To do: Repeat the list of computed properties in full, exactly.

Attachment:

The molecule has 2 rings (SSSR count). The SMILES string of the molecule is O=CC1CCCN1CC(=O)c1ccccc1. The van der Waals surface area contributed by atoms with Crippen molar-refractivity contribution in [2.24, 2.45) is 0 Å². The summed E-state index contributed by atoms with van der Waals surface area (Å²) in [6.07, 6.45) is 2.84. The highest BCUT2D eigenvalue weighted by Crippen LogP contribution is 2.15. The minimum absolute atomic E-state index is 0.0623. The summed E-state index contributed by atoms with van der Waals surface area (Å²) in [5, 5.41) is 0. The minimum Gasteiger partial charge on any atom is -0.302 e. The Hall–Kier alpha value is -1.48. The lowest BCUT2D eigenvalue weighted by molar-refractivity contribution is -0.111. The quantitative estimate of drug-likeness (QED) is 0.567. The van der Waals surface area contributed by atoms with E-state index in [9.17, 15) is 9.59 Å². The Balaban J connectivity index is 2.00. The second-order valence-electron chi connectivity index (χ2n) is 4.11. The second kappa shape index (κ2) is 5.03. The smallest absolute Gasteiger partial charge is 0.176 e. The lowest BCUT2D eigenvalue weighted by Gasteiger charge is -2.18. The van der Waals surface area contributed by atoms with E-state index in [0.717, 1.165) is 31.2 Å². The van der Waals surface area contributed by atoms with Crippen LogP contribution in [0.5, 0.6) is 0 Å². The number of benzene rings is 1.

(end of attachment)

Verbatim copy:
The molecule has 2 rings (SSSR count). The SMILES string of the molecule is O=CC1CCCN1CC(=O)c1ccccc1. The van der Waals surface area contributed by atoms with Crippen molar-refractivity contribution in [2.24, 2.45) is 0 Å². The summed E-state index contributed by atoms with van der Waals surface area (Å²) in [6.07, 6.45) is 2.84. The highest BCUT2D eigenvalue weighted by Crippen LogP contribution is 2.15. The minimum absolute atomic E-state index is 0.0623. The summed E-state index contributed by atoms with van der Waals surface area (Å²) in [5, 5.41) is 0. The minimum Gasteiger partial charge on any atom is -0.302 e. The Hall–Kier alpha value is -1.48. The lowest BCUT2D eigenvalue weighted by molar-refractivity contribution is -0.111. The quantitative estimate of drug-likeness (QED) is 0.567. The van der Waals surface area contributed by atoms with E-state index in [9.17, 15) is 9.59 Å². The Balaban J connectivity index is 2.00. The second-order valence-electron chi connectivity index (χ2n) is 4.11. The second kappa shape index (κ2) is 5.03. The smallest absolute Gasteiger partial charge is 0.176 e. The lowest BCUT2D eigenvalue weighted by Gasteiger charge is -2.18. The van der Waals surface area contributed by atoms with E-state index in [0.717, 1.165) is 31.2 Å². The van der Waals surface area contributed by atoms with Crippen LogP contribution in [0.5, 0.6) is 0 Å². The number of benzene rings is 1.